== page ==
Child Custody for Same Sex Couples in Pennsylvania
There is no distinction in how courts handle marriages and divorces, whether between traditional couples or same-sex couples. When the separation of same-sex spouses involves children, they have to address child custody and child support matters. Nonetheless, there exist specific nuances in the legal framework concerning parent-child relationships that individuals in same-sex unions should be aware of. Factors such as the child’s entrance into the relationship, the involvement of one or both biological parents, adoption status, and marital status can all influence a court’s custody decisions.
Pennsylvania courts can grant different degrees of physical and legal custody, depending on the unique cisrcumstances.
Domestic Partners in PA & In Loco Parentis
In the case of domestic partnerships, where one of the partners is not a biological parent, the legal status of in loco parentis must be used to determine whether the non-biological partner has standing to proceed. Standing, in legal terms, means a person’s right to take a case before the court based upon their connection to the case. A person must have a significant connection to be able to take a case before the court.
The phrase “in loco parentis ” refers to a person who puts oneself in the situation of a lawful parent by assuming the obligations incident to the parental relationship without going through the formality of a legal adoption. The status of in loco parentis embodies two ideas; first, the assumption of a parental status, and, second, the discharge of parental duties. If a person can prove that they stand in loco parentis to a child they have standing to go before the court seeking custody rights.
What Courts Require for In Loco Parentis
It may be difficult to prove a non-biological parent stands in loco parentis to the child in court if no adoption occurs. Hearings are HIGHLY fact specific and require a clear in loco parentis showing. Courts look at:
- Relationship of the child and same-sex partner.
- Maturity of the couple.
- The length of the relationship between the same sex couple and whether they live together with the child.
- The intentions of both partners to parent together and what steps, if any, were taken to ensure that joint parenting would take place.
- Any co-parenting agreements or other documents regarding the child that had both partners listed as parents.
Legal Custody & Adoption
Custody proceedings will follow a similar process to those of heterosexual couples, when both parties hold legal custody. In Pennsylvania, same-sex couples can gain legal custody and have equal parental rights when the child was born into the marriage, through joint adoption and stepparent or second parent adoption. Second parent adoption allows a second parent to adopt a child without the first parent losing any parental rights and grants both parents the same legal rights as those enjoyed by more traditional family structures. Whenever a parent consents to the adoption of his or her child by his or her partner, the parent-child relationship between that biological parent and the child remains, whether or not he or she is one of the petitioners in the adoption proceeding.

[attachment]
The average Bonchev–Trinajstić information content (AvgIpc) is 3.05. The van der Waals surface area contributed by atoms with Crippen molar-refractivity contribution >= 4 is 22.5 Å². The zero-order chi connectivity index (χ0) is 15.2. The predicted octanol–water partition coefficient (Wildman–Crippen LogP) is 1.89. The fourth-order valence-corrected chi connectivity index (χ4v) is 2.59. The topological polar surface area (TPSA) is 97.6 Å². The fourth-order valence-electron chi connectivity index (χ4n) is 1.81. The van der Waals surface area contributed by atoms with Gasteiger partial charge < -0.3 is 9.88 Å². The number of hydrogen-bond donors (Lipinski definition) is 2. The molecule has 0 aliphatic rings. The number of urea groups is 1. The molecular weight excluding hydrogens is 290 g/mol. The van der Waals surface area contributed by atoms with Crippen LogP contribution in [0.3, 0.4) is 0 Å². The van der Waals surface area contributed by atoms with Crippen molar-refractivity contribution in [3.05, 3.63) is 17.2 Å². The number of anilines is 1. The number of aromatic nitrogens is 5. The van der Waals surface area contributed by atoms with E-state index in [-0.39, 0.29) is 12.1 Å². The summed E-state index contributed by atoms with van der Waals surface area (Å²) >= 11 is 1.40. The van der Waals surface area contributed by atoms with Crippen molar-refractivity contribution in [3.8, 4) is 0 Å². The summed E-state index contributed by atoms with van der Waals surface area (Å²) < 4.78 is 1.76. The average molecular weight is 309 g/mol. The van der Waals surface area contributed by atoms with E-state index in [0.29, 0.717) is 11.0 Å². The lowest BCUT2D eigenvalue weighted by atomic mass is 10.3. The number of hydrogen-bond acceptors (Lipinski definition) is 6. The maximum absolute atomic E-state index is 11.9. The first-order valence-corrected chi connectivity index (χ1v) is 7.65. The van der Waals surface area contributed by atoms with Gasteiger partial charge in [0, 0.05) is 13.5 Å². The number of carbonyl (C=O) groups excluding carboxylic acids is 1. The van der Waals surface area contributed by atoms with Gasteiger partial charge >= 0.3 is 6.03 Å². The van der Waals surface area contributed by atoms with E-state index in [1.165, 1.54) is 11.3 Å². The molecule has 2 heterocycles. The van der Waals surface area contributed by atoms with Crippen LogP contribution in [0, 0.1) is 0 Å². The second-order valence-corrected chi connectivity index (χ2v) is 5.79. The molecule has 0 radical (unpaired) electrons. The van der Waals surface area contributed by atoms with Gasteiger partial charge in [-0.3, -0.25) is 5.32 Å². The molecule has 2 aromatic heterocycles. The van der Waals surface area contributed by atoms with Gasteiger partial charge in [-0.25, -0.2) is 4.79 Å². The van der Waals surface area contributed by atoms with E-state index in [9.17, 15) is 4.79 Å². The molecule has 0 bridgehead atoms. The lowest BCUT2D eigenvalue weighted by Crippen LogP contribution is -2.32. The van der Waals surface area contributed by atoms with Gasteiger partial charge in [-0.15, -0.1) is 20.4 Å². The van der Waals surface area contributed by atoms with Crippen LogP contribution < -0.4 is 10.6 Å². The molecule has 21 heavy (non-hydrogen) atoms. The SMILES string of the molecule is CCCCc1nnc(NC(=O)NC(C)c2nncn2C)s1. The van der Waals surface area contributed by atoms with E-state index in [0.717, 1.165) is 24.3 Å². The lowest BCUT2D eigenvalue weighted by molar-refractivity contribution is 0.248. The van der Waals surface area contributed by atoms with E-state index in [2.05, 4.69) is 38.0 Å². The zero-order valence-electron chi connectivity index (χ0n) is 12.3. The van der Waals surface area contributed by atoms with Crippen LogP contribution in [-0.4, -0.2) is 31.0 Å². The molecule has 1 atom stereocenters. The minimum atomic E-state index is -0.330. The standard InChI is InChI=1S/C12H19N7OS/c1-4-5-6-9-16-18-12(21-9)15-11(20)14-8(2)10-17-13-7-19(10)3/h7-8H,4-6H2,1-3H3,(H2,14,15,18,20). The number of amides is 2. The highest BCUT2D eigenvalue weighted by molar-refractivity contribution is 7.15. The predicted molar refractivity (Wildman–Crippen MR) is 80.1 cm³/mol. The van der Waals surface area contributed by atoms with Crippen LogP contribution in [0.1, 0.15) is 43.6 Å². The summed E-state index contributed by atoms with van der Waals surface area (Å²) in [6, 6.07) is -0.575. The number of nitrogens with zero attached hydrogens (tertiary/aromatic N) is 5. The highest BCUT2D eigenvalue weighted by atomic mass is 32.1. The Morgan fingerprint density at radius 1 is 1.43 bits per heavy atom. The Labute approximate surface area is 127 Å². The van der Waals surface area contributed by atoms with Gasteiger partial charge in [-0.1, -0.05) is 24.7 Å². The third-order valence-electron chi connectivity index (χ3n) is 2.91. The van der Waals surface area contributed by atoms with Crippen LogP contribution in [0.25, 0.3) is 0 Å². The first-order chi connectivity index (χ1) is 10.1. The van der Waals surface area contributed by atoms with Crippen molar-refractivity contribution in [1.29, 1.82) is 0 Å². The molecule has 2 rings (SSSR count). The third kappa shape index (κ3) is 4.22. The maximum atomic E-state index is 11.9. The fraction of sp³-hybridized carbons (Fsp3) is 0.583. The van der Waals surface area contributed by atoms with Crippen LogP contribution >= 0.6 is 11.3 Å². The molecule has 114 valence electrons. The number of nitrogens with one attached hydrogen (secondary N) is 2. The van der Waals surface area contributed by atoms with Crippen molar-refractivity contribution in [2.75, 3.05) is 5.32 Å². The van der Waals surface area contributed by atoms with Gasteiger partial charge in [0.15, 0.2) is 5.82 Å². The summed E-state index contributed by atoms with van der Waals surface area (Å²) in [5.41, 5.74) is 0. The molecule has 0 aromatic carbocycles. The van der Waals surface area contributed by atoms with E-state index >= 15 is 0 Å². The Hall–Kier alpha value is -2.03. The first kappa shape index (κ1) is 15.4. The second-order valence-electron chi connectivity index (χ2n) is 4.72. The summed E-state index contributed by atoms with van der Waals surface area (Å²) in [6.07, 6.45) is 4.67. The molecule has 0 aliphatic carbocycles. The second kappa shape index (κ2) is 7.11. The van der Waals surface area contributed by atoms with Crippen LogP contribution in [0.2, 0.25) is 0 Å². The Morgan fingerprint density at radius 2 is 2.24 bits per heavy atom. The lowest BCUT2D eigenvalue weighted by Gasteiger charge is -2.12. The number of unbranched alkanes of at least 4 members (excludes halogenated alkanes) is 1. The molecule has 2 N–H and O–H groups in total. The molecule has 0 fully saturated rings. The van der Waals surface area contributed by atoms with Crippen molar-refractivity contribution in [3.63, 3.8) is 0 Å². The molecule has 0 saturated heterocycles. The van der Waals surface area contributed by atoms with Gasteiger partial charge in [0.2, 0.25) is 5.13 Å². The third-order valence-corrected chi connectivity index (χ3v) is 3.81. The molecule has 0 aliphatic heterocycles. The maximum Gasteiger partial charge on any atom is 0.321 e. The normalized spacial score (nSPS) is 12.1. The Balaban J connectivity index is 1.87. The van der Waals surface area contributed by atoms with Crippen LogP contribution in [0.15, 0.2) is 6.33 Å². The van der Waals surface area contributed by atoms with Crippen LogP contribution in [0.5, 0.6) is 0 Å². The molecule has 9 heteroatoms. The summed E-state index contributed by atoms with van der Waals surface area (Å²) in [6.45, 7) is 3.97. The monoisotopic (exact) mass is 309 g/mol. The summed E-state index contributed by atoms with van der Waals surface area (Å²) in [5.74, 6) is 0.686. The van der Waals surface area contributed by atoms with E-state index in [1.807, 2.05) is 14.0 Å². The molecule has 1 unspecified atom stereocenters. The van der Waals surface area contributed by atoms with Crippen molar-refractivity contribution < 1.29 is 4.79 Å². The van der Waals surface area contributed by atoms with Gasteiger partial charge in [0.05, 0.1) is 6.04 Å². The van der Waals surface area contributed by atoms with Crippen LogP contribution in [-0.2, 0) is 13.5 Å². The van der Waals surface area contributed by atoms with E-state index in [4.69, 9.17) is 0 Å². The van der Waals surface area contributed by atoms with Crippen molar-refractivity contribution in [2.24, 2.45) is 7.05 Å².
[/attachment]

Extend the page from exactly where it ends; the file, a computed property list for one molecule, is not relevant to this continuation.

How Can A Family Lawyer Help Same Sex Couples with Child Custody Issues
A good family lawyer in Pennsylvania can provide you with legal advice specific to your situation. In cases where a same-sex couple includes a biological and non-biological parent, a family lawyer can assist with issues related to adoption and establishing legal parentage, ensuring both parents have the legal rights and responsibilities associated with parenthood.
The lawyer can help you draft a custody agreement that outlines the terms of child custody and visitation. This document can be used as a reference during negotiations or in court. A family lawyer can represent you during mediation or negotiation with the other parent. They can help you reach an agreement that is in the best interests of the child and protect your rights as a parent. If an agreement cannot be reached through negotiation, your family law attorney can represent you in court. They will present your case, argue on your behalf, and advocate for a custody arrangement that aligns with the best interests of the child.